Still, finishing the project would have huge implications for South Carolina. The reactors would provide new jobs to economically depressed Fairfield County, home of the V.C. Summer site, where thousands of construction workers were fired when the project was abandoned.
The expansion also would give customers of Santee Cooper and the electric cooperatives that distribute Santee Cooper’s power something in return for the thousands of dollars they will have to pay over the next four decades for the V.C. Summer expansion. (The co-ops are suing to stop those charges).
South Koreans interested
Bonsall would not name the companies involved, other than to say: “They’re huge. They’re national. ... They’re very real people. They’re experienced. So for them, it is feasible.”
The State has learned at least one of the companies is South Korea’s state-run power company, Korea Electric Power Corporation (KEPCO).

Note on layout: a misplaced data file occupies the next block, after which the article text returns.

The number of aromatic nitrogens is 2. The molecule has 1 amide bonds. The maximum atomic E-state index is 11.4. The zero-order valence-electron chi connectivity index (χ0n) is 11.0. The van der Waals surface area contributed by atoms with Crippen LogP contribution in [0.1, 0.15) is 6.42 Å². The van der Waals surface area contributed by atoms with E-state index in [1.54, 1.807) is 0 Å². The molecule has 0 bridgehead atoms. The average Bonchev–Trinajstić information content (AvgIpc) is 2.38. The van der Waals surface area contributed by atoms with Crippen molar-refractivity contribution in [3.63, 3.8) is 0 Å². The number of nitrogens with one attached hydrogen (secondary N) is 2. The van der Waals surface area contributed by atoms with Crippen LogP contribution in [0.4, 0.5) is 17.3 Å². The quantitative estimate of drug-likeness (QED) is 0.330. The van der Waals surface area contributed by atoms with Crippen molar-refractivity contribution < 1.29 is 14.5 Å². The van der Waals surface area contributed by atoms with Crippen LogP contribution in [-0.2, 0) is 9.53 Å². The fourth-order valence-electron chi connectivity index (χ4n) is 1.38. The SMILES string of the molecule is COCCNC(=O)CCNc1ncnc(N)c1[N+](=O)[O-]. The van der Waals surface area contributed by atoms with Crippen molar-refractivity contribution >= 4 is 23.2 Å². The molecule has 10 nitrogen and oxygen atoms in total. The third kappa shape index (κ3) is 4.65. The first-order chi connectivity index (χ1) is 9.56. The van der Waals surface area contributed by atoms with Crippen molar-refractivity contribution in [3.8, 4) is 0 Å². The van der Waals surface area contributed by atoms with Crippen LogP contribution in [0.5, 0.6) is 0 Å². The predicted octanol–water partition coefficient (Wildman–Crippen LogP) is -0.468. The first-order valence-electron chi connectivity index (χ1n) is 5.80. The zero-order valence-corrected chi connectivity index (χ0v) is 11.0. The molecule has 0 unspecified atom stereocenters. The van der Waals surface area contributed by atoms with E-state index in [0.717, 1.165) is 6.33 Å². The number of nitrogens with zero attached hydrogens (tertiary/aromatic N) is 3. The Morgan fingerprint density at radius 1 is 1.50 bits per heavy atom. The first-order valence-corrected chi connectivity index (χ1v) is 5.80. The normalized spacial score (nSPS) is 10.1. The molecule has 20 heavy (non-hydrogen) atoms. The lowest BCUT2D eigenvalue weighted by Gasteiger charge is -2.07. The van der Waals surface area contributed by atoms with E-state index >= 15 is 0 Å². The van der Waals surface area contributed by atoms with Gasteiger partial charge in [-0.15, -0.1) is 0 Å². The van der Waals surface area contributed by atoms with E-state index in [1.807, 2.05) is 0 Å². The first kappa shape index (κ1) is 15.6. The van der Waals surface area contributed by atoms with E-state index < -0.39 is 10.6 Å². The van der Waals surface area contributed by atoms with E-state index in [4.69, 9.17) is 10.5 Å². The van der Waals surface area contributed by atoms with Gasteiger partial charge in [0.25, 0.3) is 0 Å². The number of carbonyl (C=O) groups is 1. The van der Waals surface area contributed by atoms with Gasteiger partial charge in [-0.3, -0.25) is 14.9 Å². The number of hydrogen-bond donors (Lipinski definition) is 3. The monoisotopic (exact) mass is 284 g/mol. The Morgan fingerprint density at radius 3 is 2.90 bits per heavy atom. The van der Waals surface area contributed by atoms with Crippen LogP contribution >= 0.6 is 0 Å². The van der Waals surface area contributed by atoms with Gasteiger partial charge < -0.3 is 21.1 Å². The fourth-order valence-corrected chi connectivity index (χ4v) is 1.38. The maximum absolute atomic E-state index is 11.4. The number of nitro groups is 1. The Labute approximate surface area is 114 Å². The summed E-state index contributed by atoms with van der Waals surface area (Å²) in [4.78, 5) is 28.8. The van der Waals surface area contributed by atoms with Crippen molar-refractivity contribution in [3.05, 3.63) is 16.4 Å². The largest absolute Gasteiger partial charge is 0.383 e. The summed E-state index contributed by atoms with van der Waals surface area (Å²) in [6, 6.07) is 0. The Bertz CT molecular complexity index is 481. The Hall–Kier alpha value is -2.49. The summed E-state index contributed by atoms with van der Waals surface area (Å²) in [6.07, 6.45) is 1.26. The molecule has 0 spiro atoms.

State Sen. Tom Davis, R-Beaufort, told The State he met with KEPCO representatives in April about their interest in reviving V.C. Summer.
Other State House sources confirmed KEPCO — which has built nuclear plants all over the world and now is constructing four reactors in the United Arab Emirates — are part of the consortium eyeing V.C. Summer.
State Sen. Larry Grooms, R-Berkeley, said only that two of the three companies in the consortium are based in South Korea, while the third is a company from the United States.